You can listen to Nicholas Royle discuss White Spines on the Rippling Pages podcast.


* It lives my head rent-free that this columnist also wrote that the BBC was "anti-Israel" and "pro-Palestinian". A closed shop of the mind.

Wednesday, May 29, 2024

39 Books: 2020

It may be a sign of something that I read Louis-René des Forêts's Poems of Samuel Wood several years after reading A Voice from Elsewhere in which Maurice Blanchot dedicates three unusually personal (and often bewildering) essays to them. The book's title is adapted from a line on the final page:

If making a voice heard from somewhere
Inaccessible to time and erosion
Proves no less illusory than a dream
There is nonetheless something in it that endures
Even after it has lost its meaning
Its timbre still resonates in the distance like a storm
No one can tell is approaching or passing.
                        [Translated by Anthony Barnett]

The daytime sign displays the vagaries of publishing in that the essays where published in translation by a university press in 2007, four years before the poems were published by Allardyce, Barnett, a small press based in Lewes, just a few miles from where I sat reading them. It was only in 2020 that I discovered the translation existed.

The poems form a sequence similar to Four Quartets if one reads them as Gabriel Josipovici suggests one reads that sequence "not as a philosophical examination ... but as the narrative of a person talking to himself at four o‘clock in the morning". If Eliot's poem is about time then des Forêts's is about the outside of time, the other sides of life, dream and death. The narrator is haunted by a child figure seen in a dream, a mysterious presence Blanchot compares to the effect L'Inconnue de la Seine had on Giacometti.

There she is again standing smiling
Amid the asters and the roses
In the full light of her gracefulness
As proud as she always was
She is never seen except in dreams
Too beautiful to lull to sleep the pain
With such false changes of heart
Attesting to her absence.

No, she is here, really here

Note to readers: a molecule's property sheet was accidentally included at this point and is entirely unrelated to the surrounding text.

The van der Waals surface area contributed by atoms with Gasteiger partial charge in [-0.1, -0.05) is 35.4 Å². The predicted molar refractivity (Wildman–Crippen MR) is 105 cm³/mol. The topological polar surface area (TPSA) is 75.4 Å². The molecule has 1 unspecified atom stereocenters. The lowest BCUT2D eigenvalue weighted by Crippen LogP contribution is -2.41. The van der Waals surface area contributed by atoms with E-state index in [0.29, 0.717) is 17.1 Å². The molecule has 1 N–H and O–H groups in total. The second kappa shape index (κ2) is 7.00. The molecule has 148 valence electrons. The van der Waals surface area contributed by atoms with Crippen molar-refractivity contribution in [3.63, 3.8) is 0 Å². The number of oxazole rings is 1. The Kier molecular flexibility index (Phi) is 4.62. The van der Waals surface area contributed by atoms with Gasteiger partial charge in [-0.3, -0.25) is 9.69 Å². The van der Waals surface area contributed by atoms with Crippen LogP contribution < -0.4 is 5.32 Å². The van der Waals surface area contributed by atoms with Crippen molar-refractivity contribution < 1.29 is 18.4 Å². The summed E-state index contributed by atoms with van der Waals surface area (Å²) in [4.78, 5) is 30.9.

No matter that sleep deceives us
We must sear our eyes
Endure such sweet suffering,
Unhinge, even lose our minds
Destroy what would destroy
This marvellous apparition
Received as one would tremble
At the sight of a face seized by death
In the final glow of flowering.

"Thus the dream and the rational day pursue an unceasing battle", writes Blanchot.

Blanchot says that while he wrote his commentary "I closed my eyes to my fault, which lies in transforming the poem (the poems) into a prose approximation. There is no alteration graver than that".

These poems by Samuel Wood have their voice, which one must hear before thinking one understands them. [...] How I would like to be able to express the rhythm that…gives it a somber, sometimes solar glory–the sublime within simplicity–yet here, by these epithets, I stifle the voices that summon us and draw us toward the ultimate point.
                            [Translated by Charlotte Mandell]
This is the nighttime sign: the dream's revelation of purity becomes the impossibility of poetry, of which the poem is the account.

Tuesday, May 28, 2024

39 Books: 2019

So much for this blog being labelled "the best resource in English on European modernist literature": this year's choice is a collection of lectures delivered in the early 1960s at the University of Zürich, published in English translation in 1970, with this edition being reissued in 1975 in the Fontana Library of Theology and Philosophy, at the time costing 65p, around £6 in today's money. What has this to do with modernist literature?